ISSN: 1391 - 0531
Sunday, January 07, 2007
Vol. 41 - No 32

She will never leave us

~ Sirancee Gunawardena

As a student, then as a teacher and as a friend, it was a pleasure to have known Mrs. G. as we affectionately called Sirancee Gunawardena.

Mrs. G. will never know how much she touched the lives of students and teachers at Ladies’ College. She gave us confidence by having faith in us. She was always there in case we fell by the way side with a problem. She trusted us. We had trust in her. She built confidence in everyone helping them to achieve their best in any field. The doors of her little room were always open for anyone to go in at any time. She would stop what she was working on to listen to what we had to say.

The little children used to come to her with their birthday cakes, senior children to get permission for an activity, to express their ideas and find solutions to their problems, teachers to sort out their own problems or to propose new activities like social service projects or production of a new play or musical. She was open to new ideas. The children often wanted to show off their talent in producing musicals, plays and musical evenings. She was willing to listen to them and let them express themselves.

I joined Ladies’ College as a teacher accidentally. In 1974, I went to school to check at what age the school would admit my twins. I met Mrs. Nagendiram who asked me whether I would like to teach English. Over the next 24 years, every time I returned to Sri Lanka, Mrs. Gunawardena had a place for me in the school to teach English.

I returned to Sri Lanka five times and taught at Ladies’ four times. It was always so wonderful to come back to LC to teach. Mrs. G. wanted us to be able to teach children of all ages. At the beginning, Rehana and I used to share classes from grade 6 - grade 12. We discovered that it was a great pleasure to teach children of all ages.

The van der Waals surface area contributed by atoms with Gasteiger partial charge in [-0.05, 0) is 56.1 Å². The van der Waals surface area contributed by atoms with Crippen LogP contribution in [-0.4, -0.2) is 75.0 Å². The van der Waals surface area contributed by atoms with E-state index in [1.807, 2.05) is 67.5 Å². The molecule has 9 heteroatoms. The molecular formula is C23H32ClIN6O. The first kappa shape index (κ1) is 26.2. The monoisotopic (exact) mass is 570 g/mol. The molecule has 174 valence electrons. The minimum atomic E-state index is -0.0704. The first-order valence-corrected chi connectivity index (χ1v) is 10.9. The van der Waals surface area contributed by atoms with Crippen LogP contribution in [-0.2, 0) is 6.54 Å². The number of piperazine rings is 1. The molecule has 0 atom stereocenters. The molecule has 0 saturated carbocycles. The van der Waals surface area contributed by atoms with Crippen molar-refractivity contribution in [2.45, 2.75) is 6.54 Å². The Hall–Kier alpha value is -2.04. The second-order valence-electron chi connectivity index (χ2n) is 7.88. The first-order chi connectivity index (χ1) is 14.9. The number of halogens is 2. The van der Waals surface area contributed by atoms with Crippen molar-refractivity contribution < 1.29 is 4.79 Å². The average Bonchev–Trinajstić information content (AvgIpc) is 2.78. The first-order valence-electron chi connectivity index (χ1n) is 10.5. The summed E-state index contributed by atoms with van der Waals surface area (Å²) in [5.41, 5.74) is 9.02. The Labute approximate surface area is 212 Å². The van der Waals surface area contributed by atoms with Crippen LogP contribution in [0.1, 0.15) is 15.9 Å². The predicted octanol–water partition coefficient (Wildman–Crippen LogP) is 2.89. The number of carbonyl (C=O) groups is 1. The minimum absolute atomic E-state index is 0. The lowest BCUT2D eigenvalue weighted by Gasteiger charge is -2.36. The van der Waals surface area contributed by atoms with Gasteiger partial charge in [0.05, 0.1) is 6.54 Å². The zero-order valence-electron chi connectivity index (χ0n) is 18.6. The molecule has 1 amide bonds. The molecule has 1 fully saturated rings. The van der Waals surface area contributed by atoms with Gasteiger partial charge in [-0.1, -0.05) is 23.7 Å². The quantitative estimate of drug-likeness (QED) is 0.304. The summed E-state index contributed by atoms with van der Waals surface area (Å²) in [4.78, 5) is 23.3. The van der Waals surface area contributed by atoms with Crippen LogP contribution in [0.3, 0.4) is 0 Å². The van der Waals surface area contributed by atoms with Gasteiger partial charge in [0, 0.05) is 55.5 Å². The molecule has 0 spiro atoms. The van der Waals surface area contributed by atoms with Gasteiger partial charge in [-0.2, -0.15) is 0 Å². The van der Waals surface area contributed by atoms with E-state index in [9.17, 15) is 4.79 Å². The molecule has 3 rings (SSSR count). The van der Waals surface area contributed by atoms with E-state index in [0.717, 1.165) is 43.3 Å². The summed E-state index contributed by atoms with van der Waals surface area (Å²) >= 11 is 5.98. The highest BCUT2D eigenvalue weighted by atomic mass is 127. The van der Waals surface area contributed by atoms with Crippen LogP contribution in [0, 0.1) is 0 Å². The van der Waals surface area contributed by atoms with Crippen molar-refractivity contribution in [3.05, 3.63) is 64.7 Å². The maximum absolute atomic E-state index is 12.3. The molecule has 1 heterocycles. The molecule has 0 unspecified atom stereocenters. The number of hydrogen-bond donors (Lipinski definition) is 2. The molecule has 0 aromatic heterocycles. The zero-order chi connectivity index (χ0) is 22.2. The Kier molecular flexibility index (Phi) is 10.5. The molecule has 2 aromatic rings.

Although I preferred at first to be a part -time teacher with less responsibilities, she made me a class teacher with a full time table holding me responsible for the behaviour of my class children.

The children given responsibility did well in activities such as fund raising and organising trips. At the beginning I had nightmares planning these activities but discovered Mrs. G’s art of making students responsible worked wonders.

Mrs. G. was always open to new ideas, encouraging teachers to go on short courses overseas to universities, since she felt that we benefited by it. She would listen to our opinion on texts for our classes.

She encouraged us to be involved in theatre productions in all three languages, Sinhala, Tamil and English. She was knowledgeable about the culture of Sri Lanka. It was such a pleasure to go to her room and talk to her frankly about George Keyt paintings, Ena’s latest exhibition, an Ola manuscript found in a Matara temple or the latest Booker prize winner. She was interested in foreign affairs too and often wanted to know Sri Lanka’s stand on different issues.

She had a multicultural vision for the school and encouraged our diversity to be accepted by all. The school children became aware of all three cultures, Sinhala, Tamil and English and her vision was that we should be bound by all three. Her vision for the school was to produce high achievers, who were confident, cultured and able to manage anywhere in the world.

Mrs. G. was born gracious and charming. Once when one of our ambassadors was treated rudely by someone in the office, she made a point to greet him at the door when he returned a second time and to escort him to his car. She could easily smooth ruffled feelings with her charm and smile. I know of several ministers who used to wait quietly and patiently to meet her and she was gracious and kind to anyone who came to meet her including the ones who maligned her.

Last year I visited the school after a few years abroad and was happy to see Nirmalie and Manisha continuing the Mrs. G. tradition. I walked around the school, saw the new buildings and sat in their offices and had tea provided by Pakiamuttu. It was a coming home to me. They had paid the greatest tribute to Mrs. G. by continuing her tradition of openness and Sri Lanka’s multi culturalism.

As a child said :“Mrs. G. will never leave us and she will remain a part of us and we will always remember her with grateful thanks.”

By Chitra Rodrigo

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Copyright 2006 Wijeya Newspapers Ltd.Colombo. Sri Lanka.